Should I spend more on GPU, on CPU, or on other hardware? -   Always have at least one GPGPU capable card in your computer that delivers a few hundred CUDA cores.   GPU computation is so fast that very quickly other parts of the system will become the bottleneck, so it usually makes no sense to spend many thousands on one or more GPU cards to plug into a  four core CPU machine that has limited memory and slow hard disk.    A single, mid-range GPU card costing $200 to $600 has so much GPGPU power that spending more is not necessary for almost all GIS work.    Even after we invest into an eight to twelve core CPU with plenty of memory and multi-terabyte SSD drives, in most GIS work we might not see any difference between spending $500 on a GPU card and $2000 on a GPU card.    Specialized applications that do very intensive mathematical calculations, of course, will show greater differences sooner.  Because Manifold is very efficient at wringing the most out of GPGPU, the rule of thumb is to not overspend on GPU while under-spending on many-core CPU, SSD and main memory.

 

Must I use Quadro or Tesla?  - NVIDIA's higher end cards are sold under Quadro and Tesla branding, indicating features such as ECC memory for automatic error checking and correction.  Such versions cost more than the analogous cards sold in  NVIDIA's "gaming" brands such as GeForce and Titan.  Manifold is happy to work with all NVIDIA cards that are designed to be plugged into standard PCs and are supported with Windows CUDA drivers.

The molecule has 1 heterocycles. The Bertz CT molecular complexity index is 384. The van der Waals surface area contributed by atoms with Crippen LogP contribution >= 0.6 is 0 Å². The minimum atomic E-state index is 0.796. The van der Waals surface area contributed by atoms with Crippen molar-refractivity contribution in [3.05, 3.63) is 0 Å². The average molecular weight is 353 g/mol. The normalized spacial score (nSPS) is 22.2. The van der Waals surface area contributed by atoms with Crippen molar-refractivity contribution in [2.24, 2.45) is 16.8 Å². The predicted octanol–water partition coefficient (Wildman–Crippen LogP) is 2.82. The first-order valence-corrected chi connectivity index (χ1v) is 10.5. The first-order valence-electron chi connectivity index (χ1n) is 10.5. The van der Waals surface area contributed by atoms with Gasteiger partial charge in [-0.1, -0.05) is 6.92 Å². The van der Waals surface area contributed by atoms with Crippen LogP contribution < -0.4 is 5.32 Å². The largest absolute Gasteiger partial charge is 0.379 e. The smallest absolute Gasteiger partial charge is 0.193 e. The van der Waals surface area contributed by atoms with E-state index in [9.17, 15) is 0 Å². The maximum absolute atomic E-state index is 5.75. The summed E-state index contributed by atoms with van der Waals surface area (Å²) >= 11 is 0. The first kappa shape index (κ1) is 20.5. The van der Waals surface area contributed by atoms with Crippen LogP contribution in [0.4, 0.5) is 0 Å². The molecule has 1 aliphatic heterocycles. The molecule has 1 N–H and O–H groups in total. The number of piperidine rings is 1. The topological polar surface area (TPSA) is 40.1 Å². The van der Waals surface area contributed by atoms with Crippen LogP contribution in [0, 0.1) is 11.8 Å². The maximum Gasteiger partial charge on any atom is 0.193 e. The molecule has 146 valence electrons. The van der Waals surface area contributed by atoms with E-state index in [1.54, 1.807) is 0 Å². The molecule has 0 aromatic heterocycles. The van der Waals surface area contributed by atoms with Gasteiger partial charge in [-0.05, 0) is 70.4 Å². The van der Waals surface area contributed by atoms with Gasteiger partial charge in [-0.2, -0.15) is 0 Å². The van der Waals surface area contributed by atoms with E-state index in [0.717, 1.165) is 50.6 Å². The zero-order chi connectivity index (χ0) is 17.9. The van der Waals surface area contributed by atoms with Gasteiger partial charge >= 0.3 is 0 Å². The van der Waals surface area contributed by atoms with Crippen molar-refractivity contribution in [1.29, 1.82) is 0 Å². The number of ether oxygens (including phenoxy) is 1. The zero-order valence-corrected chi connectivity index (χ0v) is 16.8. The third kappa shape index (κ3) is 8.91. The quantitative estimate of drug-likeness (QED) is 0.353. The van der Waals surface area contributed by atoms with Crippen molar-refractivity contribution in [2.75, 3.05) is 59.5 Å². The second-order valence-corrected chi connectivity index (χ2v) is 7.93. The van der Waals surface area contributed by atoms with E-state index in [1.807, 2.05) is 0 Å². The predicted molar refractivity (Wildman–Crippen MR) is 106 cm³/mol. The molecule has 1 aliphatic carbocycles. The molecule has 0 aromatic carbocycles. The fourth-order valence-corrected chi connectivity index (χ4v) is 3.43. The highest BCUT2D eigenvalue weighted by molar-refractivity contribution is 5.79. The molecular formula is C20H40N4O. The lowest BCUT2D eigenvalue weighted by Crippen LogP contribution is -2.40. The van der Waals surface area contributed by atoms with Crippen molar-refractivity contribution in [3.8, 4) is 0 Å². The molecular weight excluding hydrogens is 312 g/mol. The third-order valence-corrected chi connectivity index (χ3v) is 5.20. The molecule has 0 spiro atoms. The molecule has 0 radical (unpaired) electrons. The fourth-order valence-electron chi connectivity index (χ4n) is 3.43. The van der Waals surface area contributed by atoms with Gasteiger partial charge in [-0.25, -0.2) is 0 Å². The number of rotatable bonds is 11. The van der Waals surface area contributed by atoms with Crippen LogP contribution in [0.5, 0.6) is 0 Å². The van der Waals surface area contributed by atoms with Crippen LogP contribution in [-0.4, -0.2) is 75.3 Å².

What does the SystemGpgpuCount() function do?  - The other function shown in the Command Window illustration above reports the number of GPGPU-capable GPUs in the system.

 

il_cmd_window_gpgpu01_01.png

 

In the Command window we enter:

 

? SystemGpgpuCount()

 

... and then we press the ! run button in the main toolbar.   We wrote ? without a CALL because the function returns a number, not a table, so it is evaluated without using CALL.

 

il_cmd_window_gpgpu01_02.png

 

The report is a straightforward count of how many GPUs we have that are usable for GPGPU.  

 

See Also

Command Window

 

PRAGMA

 

NVIDIA Home Page